Little Bits of History

Hangul Alphabet

Posted in History by patriciahysell on October 9, 2014
Hangul alphabet

Hangul alphabet

October 9, 1446: The Hangul alphabet it published in Korea. Sejong the Great was the fourth king of the Jodeon Dynasty. The alphabet was devised as both the complement of and as an alternative to traditional logographic Sino-Korean hanja. It was initially denounced by the educated class as eonmun or vernacular writing, much like the abandonment of Latin in the West. It became the primary Korean script following independence from Japan in the middle of the 1900s. The project of creation was completed either in December 1444 or January 1445 and was described in a paper entitled Hunmin Jeongeum (“The Proper Sounds for the Education of the People”). October 9 is celebrated as Hangul Day in South Korea and on January 15 in North Korea as Chosongul Day.

In 1940, a 1446 paper called Hunmin Jeong-eum Haerye (“Hunmin Jeong-eum Explanation and Examples”) was found. It explained the design of the writing style. Consonant letters were created according to articulatory phonetics (a subset of phonetics which separates sounds by how the sounds are produced physiologically). Vowel letters were created according to the principles of Yin and Yang and vowel harmony which puts restrictions on vowels sounds used in proximity to each other. Korean has positive or light or plus vowels (Balgeun moeum), negative, heavy, or minus vowels (Eoduun moeum), and one neutral or center vowel.

King Sejong believed the Korean language to be fundamentally different from Chinese and using Chinese characters (hanja) to write made the written language inaccessible to the common man. Only privileged aristocrats were able to read and write fluently, leaving the majority of Koreans illiterate. Hangul was developed in order to allow commoners the ability to master reading and writing. This idea was met with resistance from the literate elite. The yangban were reluctant to give up their special skill and Choe Manri and other Korean Confucian scholars were adamant about the use of hanja.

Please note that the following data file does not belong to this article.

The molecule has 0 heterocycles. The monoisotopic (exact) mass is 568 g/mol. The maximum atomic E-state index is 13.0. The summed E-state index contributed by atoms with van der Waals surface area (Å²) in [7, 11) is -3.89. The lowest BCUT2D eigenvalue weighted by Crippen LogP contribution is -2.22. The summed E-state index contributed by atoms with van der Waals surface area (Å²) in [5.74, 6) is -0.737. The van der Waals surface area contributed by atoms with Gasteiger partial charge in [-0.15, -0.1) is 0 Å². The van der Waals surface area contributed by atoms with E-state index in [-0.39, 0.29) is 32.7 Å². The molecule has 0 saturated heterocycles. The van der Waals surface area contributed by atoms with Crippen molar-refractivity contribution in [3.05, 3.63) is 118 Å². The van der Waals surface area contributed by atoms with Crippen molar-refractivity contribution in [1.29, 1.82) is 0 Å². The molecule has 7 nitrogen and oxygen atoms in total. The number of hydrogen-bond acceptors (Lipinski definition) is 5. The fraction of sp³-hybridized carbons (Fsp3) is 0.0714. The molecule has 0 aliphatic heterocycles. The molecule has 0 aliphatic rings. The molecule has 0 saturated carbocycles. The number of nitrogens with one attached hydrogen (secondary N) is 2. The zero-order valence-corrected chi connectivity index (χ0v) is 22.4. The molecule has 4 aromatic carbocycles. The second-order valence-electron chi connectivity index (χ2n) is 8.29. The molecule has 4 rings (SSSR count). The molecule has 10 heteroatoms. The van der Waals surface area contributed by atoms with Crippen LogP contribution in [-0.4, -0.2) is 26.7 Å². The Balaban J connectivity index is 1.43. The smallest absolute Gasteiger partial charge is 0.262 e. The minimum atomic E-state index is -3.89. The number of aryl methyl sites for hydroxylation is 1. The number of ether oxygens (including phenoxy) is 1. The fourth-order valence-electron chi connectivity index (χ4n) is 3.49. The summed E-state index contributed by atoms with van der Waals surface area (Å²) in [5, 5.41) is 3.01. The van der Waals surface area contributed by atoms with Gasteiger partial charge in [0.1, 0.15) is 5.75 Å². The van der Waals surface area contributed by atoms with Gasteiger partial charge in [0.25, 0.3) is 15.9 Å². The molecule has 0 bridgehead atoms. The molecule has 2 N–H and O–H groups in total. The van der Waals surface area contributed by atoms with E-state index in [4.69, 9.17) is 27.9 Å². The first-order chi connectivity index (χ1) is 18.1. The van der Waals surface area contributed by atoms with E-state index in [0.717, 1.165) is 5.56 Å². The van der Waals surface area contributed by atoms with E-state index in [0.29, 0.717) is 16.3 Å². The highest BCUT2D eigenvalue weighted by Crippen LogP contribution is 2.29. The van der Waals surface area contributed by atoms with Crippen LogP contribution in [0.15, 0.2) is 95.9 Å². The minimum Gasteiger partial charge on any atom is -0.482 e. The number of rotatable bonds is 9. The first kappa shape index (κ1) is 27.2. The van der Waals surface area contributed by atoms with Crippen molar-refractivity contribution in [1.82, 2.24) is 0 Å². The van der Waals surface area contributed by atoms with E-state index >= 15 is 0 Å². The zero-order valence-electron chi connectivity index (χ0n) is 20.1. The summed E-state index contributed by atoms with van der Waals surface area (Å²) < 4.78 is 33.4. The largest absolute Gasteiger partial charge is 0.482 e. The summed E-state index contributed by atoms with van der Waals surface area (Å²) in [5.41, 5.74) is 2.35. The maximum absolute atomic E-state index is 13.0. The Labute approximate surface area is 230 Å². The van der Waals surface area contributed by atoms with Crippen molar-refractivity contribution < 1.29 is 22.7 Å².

The simplified version of writing was embraced by the common people, just as the king had hoped. It was employed even by women and many writers of popular fiction. It was helpful in educating the masses and disseminating information among all the people, so much so that King Yeonsangun banned Hangul documents in 1504. King Jungjong agreed with his predecessor and abolished the Ministry of Eonmun (research related to Hangul) in 1506. Late in the 16th century, the method saw a revival and Hangul novels became a major genre. Hangul was adopted as the official language of Korea in 1895. Today, Korea has a 99% literacy rate with both Hangul or mixed Hangul in use in both North and South Korea.

A wise man can acquaint himself with them before the morning is over; a stupid man can learn them in the space of ten days. – from the Haerye, regarding Hangul

Reading and writing, like everything else, improve with practice. And, of course, if there are no young readers and writers, there will shortly be no older ones. Literacy will be dead, and democracy – which many believe goes hand in hand with it – will be dead as well. – Margaret Atwood

You teach a child to read, and he or her will be able to pass a literacy test. – George W. Bush

Obviously, every child should be given the best possible opportunity to acquire literacy skills. – Hugh Mackay

Also on this day: Vinland – In 1000, Lief Ericson arrived in North America.
Washington – In 1888, the Washington Monument was finally opened.
Bright Lights – In 1604, a supernova was discovered.
Free – In 1820, Guayaquil declared independence from Spain.

2 Responses

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  1. vanbraman said, on October 10, 2014 at 2:33 am

    There are some really cool displays in the museums in Seoul about the development of the alphabet. It is truly a unique system.

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